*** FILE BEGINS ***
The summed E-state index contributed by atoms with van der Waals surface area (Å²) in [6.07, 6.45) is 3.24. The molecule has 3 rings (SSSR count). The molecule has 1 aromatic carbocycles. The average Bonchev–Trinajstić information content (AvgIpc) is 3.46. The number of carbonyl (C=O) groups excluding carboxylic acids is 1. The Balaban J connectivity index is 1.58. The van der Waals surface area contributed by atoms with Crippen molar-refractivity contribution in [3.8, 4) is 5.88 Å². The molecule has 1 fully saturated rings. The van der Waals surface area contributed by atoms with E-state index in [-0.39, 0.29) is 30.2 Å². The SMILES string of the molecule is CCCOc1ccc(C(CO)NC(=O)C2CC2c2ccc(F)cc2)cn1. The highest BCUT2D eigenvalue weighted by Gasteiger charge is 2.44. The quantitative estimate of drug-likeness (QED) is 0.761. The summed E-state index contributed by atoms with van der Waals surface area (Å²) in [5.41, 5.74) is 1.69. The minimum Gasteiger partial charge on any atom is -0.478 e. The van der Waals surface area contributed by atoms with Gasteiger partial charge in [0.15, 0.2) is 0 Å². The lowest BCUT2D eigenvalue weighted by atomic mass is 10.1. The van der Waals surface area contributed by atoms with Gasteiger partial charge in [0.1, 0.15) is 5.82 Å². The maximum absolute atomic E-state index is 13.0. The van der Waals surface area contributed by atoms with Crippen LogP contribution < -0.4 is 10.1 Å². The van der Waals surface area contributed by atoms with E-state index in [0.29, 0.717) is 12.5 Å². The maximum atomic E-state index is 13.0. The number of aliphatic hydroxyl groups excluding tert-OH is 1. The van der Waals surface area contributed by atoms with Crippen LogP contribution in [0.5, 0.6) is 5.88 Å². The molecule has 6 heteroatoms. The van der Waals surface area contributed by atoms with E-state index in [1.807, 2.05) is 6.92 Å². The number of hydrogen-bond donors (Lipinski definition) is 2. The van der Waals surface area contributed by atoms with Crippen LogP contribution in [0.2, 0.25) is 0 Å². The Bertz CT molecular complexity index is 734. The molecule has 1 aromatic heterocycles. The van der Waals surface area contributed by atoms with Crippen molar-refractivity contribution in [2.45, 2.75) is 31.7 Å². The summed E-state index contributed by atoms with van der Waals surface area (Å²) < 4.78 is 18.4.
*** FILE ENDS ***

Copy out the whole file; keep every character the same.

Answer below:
The summed E-state index contributed by atoms with van der Waals surface area (Å²) in [6.07, 6.45) is 3.24. The molecule has 3 rings (SSSR count). The molecule has 1 aromatic carbocycles. The average Bonchev–Trinajstić information content (AvgIpc) is 3.46. The number of carbonyl (C=O) groups excluding carboxylic acids is 1. The Balaban J connectivity index is 1.58. The van der Waals surface area contributed by atoms with Crippen molar-refractivity contribution in [3.8, 4) is 5.88 Å². The molecule has 1 fully saturated rings. The van der Waals surface area contributed by atoms with E-state index in [-0.39, 0.29) is 30.2 Å². The SMILES string of the molecule is CCCOc1ccc(C(CO)NC(=O)C2CC2c2ccc(F)cc2)cn1. The highest BCUT2D eigenvalue weighted by Gasteiger charge is 2.44. The quantitative estimate of drug-likeness (QED) is 0.761. The summed E-state index contributed by atoms with van der Waals surface area (Å²) in [5.41, 5.74) is 1.69. The minimum Gasteiger partial charge on any atom is -0.478 e. The van der Waals surface area contributed by atoms with Gasteiger partial charge in [0.15, 0.2) is 0 Å². The lowest BCUT2D eigenvalue weighted by atomic mass is 10.1. The van der Waals surface area contributed by atoms with Gasteiger partial charge in [0.1, 0.15) is 5.82 Å². The maximum absolute atomic E-state index is 13.0. The van der Waals surface area contributed by atoms with Crippen LogP contribution < -0.4 is 10.1 Å². The van der Waals surface area contributed by atoms with E-state index in [0.29, 0.717) is 12.5 Å². The maximum atomic E-state index is 13.0. The number of aliphatic hydroxyl groups excluding tert-OH is 1. The van der Waals surface area contributed by atoms with Crippen LogP contribution in [0.5, 0.6) is 5.88 Å². The molecule has 6 heteroatoms. The van der Waals surface area contributed by atoms with E-state index in [1.807, 2.05) is 6.92 Å². The number of hydrogen-bond donors (Lipinski definition) is 2. The van der Waals surface area contributed by atoms with Crippen LogP contribution in [0.2, 0.25) is 0 Å². The Bertz CT molecular complexity index is 734. The molecule has 1 aromatic heterocycles. The van der Waals surface area contributed by atoms with Crippen molar-refractivity contribution in [2.45, 2.75) is 31.7 Å². The summed E-state index contributed by atoms with van der Waals surface area (Å²) < 4.78 is 18.4.